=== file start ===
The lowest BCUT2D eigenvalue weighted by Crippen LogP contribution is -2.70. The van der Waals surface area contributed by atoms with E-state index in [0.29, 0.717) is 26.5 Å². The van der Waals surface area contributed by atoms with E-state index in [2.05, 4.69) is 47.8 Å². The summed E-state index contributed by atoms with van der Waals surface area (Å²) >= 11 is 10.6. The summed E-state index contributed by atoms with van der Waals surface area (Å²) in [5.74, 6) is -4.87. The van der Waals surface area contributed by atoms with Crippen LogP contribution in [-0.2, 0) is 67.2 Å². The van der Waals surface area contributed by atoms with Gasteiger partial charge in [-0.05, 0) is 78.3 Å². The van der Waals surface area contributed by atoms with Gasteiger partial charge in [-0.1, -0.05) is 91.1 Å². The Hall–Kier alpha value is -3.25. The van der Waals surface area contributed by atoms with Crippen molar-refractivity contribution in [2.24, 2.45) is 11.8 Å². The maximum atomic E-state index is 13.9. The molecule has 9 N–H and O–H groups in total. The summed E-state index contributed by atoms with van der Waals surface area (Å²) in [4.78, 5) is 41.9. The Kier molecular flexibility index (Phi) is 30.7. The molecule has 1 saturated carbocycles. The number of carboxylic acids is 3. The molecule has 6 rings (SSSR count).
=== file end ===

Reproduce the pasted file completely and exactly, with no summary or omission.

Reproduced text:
The lowest BCUT2D eigenvalue weighted by Crippen LogP contribution is -2.70. The van der Waals surface area contributed by atoms with E-state index in [0.29, 0.717) is 26.5 Å². The van der Waals surface area contributed by atoms with E-state index in [2.05, 4.69) is 47.8 Å². The summed E-state index contributed by atoms with van der Waals surface area (Å²) >= 11 is 10.6. The summed E-state index contributed by atoms with van der Waals surface area (Å²) in [5.74, 6) is -4.87. The van der Waals surface area contributed by atoms with Crippen LogP contribution in [-0.2, 0) is 67.2 Å². The van der Waals surface area contributed by atoms with Gasteiger partial charge in [-0.05, 0) is 78.3 Å². The van der Waals surface area contributed by atoms with Gasteiger partial charge in [-0.1, -0.05) is 91.1 Å². The Hall–Kier alpha value is -3.25. The van der Waals surface area contributed by atoms with Crippen molar-refractivity contribution in [2.24, 2.45) is 11.8 Å². The maximum atomic E-state index is 13.9. The molecule has 9 N–H and O–H groups in total. The summed E-state index contributed by atoms with van der Waals surface area (Å²) in [4.78, 5) is 41.9. The Kier molecular flexibility index (Phi) is 30.7. The molecule has 1 saturated carbocycles. The number of carboxylic acids is 3. The molecule has 6 rings (SSSR count).